#shanenaz

Last year my pals and I cycled in The Galilee, Northern Israel, to raise money for Nazareth Hospital Paediatric Department. We raised over £50,000 but we could use more! Nazareth is the largest Arab town in Israel; the people are lovely, and the kids are awesome. Nazareth also treats kids in the West Bank of Palestine who have very limited access to healthcare. They need your help! Go to my sponsorship page to find out more and see what you can do! Maybe even join us in 2017..?
http://justgiving.com/shanenaz

06 September 2009

Building bridges

I was reading in last week's British Medical Journal about the Daniel Turnberg Trust Fund. Daniel was a very promising young doctor and medical researcher, with a long time interest in the affairs of the Middle East, who tragically died in a plane crash while on holiday in Malawi. His parents set up a trust fund in his memory to help researchers in the UK, Israel, Palestine and the rest of the Middle East to travel for short-term projects, in order to further their individual careers and promote bonds of friendship and collaboration.

This is the sort of thing that I regard as one of the primary goals of my bike ride challenge - this is what it's all about, and what the Nazareth Hospital is all about. I'm an Atheistic Christian, riding from a predominantly Muslim country to a predominantly Jewish country, in aid of a Christian (ostensibly theistic of course!) hospital. I'm hoping to meet people and do a little to build some bridges, and perhaps continue a bit of the work that Nazareth has actually been doing on *me* since I went there in 1993. We all have our paths to tread, I suppose, and as we move along, we come into contact with many different people. Contingency (you can call it "fate" if you want, but you'll lose some meaning) plays a major role in how events work out.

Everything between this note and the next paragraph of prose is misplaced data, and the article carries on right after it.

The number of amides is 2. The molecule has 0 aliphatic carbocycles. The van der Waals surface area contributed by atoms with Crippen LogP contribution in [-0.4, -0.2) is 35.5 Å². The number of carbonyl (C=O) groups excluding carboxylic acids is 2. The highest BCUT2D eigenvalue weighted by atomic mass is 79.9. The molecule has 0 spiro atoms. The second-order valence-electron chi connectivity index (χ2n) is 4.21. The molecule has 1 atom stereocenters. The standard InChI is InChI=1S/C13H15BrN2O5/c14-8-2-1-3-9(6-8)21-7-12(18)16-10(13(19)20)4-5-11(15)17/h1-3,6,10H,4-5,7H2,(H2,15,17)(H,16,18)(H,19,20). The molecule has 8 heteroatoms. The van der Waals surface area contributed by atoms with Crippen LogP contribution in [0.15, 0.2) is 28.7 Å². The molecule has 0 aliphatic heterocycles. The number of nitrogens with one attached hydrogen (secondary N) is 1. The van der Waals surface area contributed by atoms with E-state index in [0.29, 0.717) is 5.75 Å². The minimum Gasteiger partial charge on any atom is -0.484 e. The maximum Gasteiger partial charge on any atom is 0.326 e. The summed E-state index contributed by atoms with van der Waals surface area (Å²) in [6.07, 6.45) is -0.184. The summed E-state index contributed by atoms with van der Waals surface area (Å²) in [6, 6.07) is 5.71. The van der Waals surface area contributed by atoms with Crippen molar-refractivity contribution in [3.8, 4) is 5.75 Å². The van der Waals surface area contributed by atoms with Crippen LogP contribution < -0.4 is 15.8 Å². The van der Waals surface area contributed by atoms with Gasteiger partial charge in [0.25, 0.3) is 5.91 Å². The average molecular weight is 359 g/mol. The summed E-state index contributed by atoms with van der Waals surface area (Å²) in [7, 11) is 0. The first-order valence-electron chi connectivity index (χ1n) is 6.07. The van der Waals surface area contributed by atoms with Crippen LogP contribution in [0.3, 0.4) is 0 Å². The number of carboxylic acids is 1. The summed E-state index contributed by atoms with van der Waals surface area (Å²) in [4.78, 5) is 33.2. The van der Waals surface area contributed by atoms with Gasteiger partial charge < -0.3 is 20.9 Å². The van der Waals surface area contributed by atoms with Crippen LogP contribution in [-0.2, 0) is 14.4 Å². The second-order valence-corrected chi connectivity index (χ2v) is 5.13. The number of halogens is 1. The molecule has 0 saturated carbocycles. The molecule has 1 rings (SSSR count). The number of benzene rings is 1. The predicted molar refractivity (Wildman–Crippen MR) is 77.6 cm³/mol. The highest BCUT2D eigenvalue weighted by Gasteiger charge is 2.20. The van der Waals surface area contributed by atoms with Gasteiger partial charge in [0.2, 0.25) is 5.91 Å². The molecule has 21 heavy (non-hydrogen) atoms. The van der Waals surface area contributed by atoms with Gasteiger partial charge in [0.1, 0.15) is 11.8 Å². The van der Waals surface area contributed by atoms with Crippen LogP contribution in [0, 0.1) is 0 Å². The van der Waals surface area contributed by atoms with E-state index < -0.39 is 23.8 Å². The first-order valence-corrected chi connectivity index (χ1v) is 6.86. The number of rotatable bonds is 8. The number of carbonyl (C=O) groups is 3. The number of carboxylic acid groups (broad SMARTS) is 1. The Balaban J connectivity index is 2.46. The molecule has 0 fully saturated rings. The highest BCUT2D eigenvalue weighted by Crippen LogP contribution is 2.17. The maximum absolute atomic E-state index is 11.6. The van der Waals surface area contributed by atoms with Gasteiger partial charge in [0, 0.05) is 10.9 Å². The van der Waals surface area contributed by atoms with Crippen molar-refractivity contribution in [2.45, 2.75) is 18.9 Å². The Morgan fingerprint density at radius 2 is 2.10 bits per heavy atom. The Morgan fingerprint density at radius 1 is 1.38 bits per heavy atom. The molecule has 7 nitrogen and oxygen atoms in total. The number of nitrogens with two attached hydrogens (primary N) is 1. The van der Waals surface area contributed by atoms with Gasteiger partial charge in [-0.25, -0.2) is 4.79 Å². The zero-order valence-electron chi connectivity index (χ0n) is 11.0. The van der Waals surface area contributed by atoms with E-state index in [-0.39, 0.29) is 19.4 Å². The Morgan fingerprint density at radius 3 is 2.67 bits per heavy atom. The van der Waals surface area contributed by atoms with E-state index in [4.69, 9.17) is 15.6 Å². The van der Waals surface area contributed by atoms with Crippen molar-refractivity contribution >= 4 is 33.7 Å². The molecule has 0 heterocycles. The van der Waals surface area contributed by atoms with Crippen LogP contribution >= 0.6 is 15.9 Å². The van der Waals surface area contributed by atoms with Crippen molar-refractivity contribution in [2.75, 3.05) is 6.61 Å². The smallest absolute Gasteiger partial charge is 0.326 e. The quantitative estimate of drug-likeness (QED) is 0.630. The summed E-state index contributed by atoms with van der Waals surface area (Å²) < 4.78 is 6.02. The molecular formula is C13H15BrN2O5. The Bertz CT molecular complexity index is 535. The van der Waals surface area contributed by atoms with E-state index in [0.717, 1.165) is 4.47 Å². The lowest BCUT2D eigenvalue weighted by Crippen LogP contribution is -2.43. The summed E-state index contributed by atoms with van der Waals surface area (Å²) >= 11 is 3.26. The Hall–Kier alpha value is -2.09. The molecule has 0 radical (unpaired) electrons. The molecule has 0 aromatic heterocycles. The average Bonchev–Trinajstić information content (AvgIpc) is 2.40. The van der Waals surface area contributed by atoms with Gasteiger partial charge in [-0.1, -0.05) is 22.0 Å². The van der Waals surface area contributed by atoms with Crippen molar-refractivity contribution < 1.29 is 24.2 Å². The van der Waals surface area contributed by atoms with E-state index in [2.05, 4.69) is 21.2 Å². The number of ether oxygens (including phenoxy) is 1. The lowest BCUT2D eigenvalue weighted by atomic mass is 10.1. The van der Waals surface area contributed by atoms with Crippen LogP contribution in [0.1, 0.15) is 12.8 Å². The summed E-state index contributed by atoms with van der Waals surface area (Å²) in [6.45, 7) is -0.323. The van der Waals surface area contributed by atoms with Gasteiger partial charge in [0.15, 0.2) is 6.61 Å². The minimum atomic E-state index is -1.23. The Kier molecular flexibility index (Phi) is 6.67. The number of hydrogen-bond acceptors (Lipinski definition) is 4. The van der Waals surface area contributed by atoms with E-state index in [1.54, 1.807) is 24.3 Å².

You plant a seed, and hope something will grow. I listened to a really good lecture at Warwick from one of the researchers supported by a Daniel Turnberg grant, and I hope this trust fund will continue to help scientists move between our countries and share their work. Maybe it has been overlooked, but scientific co-operation is one thing that can unite all races and creeds.

Viva la Scientia!

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